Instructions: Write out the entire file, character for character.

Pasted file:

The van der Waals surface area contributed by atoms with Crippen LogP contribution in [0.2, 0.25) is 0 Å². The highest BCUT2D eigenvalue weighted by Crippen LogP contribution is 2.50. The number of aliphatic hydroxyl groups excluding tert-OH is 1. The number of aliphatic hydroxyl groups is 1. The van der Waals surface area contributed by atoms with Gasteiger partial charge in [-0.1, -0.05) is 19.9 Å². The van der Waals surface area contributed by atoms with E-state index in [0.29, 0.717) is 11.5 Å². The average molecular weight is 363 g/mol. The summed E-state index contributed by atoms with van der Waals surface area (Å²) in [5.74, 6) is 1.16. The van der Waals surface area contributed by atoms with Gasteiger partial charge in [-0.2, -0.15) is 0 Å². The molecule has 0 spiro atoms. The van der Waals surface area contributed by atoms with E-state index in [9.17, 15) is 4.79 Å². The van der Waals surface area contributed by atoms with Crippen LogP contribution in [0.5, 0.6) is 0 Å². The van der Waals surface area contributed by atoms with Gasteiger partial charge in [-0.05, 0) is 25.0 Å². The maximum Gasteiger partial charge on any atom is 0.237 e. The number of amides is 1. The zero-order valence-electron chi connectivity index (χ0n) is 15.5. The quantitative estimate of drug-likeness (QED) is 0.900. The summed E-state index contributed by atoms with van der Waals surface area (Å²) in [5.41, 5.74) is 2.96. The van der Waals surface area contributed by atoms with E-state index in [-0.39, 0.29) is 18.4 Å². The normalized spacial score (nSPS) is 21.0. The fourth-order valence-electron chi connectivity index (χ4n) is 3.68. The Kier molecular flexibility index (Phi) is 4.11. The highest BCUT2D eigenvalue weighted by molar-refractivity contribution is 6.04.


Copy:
The van der Waals surface area contributed by atoms with Crippen LogP contribution in [0.2, 0.25) is 0 Å². The highest BCUT2D eigenvalue weighted by Crippen LogP contribution is 2.50. The number of aliphatic hydroxyl groups excluding tert-OH is 1. The number of aliphatic hydroxyl groups is 1. The van der Waals surface area contributed by atoms with Gasteiger partial charge in [-0.1, -0.05) is 19.9 Å². The van der Waals surface area contributed by atoms with E-state index in [0.29, 0.717) is 11.5 Å². The average molecular weight is 363 g/mol. The summed E-state index contributed by atoms with van der Waals surface area (Å²) in [5.74, 6) is 1.16. The van der Waals surface area contributed by atoms with Gasteiger partial charge in [-0.2, -0.15) is 0 Å². The molecule has 0 spiro atoms. The van der Waals surface area contributed by atoms with E-state index in [9.17, 15) is 4.79 Å². The van der Waals surface area contributed by atoms with Crippen LogP contribution in [0.5, 0.6) is 0 Å². The van der Waals surface area contributed by atoms with Gasteiger partial charge in [-0.05, 0) is 25.0 Å². The maximum Gasteiger partial charge on any atom is 0.237 e. The number of amides is 1. The zero-order valence-electron chi connectivity index (χ0n) is 15.5. The quantitative estimate of drug-likeness (QED) is 0.900. The summed E-state index contributed by atoms with van der Waals surface area (Å²) in [5.41, 5.74) is 2.96. The van der Waals surface area contributed by atoms with E-state index in [-0.39, 0.29) is 18.4 Å². The normalized spacial score (nSPS) is 21.0. The fourth-order valence-electron chi connectivity index (χ4n) is 3.68. The Kier molecular flexibility index (Phi) is 4.11. The highest BCUT2D eigenvalue weighted by molar-refractivity contribution is 6.04.